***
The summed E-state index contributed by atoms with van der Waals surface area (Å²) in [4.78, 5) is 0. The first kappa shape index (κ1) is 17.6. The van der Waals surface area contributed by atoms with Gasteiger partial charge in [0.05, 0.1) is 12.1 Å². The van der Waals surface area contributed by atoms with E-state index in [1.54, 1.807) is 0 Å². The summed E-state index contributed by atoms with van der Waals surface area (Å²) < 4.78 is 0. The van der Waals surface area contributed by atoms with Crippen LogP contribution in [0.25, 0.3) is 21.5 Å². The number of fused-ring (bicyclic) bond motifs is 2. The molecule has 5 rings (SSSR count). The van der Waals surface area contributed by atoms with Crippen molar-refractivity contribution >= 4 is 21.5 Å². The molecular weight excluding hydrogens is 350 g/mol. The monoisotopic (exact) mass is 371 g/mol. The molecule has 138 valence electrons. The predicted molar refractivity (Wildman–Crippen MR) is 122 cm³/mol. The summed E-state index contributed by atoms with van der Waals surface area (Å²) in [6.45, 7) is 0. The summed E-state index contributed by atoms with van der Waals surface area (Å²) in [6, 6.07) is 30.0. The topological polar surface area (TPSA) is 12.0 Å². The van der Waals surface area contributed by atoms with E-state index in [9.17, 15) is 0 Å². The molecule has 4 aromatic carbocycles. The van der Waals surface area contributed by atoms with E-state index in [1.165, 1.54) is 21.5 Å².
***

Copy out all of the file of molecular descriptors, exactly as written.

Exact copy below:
The summed E-state index contributed by atoms with van der Waals surface area (Å²) in [4.78, 5) is 0. The first kappa shape index (κ1) is 17.6. The van der Waals surface area contributed by atoms with Gasteiger partial charge in [0.05, 0.1) is 12.1 Å². The van der Waals surface area contributed by atoms with E-state index in [1.54, 1.807) is 0 Å². The summed E-state index contributed by atoms with van der Waals surface area (Å²) < 4.78 is 0. The van der Waals surface area contributed by atoms with Crippen LogP contribution in [0.25, 0.3) is 21.5 Å². The number of fused-ring (bicyclic) bond motifs is 2. The molecule has 5 rings (SSSR count). The van der Waals surface area contributed by atoms with Crippen molar-refractivity contribution >= 4 is 21.5 Å². The molecular weight excluding hydrogens is 350 g/mol. The monoisotopic (exact) mass is 371 g/mol. The molecule has 138 valence electrons. The predicted molar refractivity (Wildman–Crippen MR) is 122 cm³/mol. The summed E-state index contributed by atoms with van der Waals surface area (Å²) in [6.45, 7) is 0. The summed E-state index contributed by atoms with van der Waals surface area (Å²) in [6, 6.07) is 30.0. The topological polar surface area (TPSA) is 12.0 Å². The van der Waals surface area contributed by atoms with E-state index in [9.17, 15) is 0 Å². The molecule has 4 aromatic carbocycles. The van der Waals surface area contributed by atoms with E-state index in [1.165, 1.54) is 21.5 Å².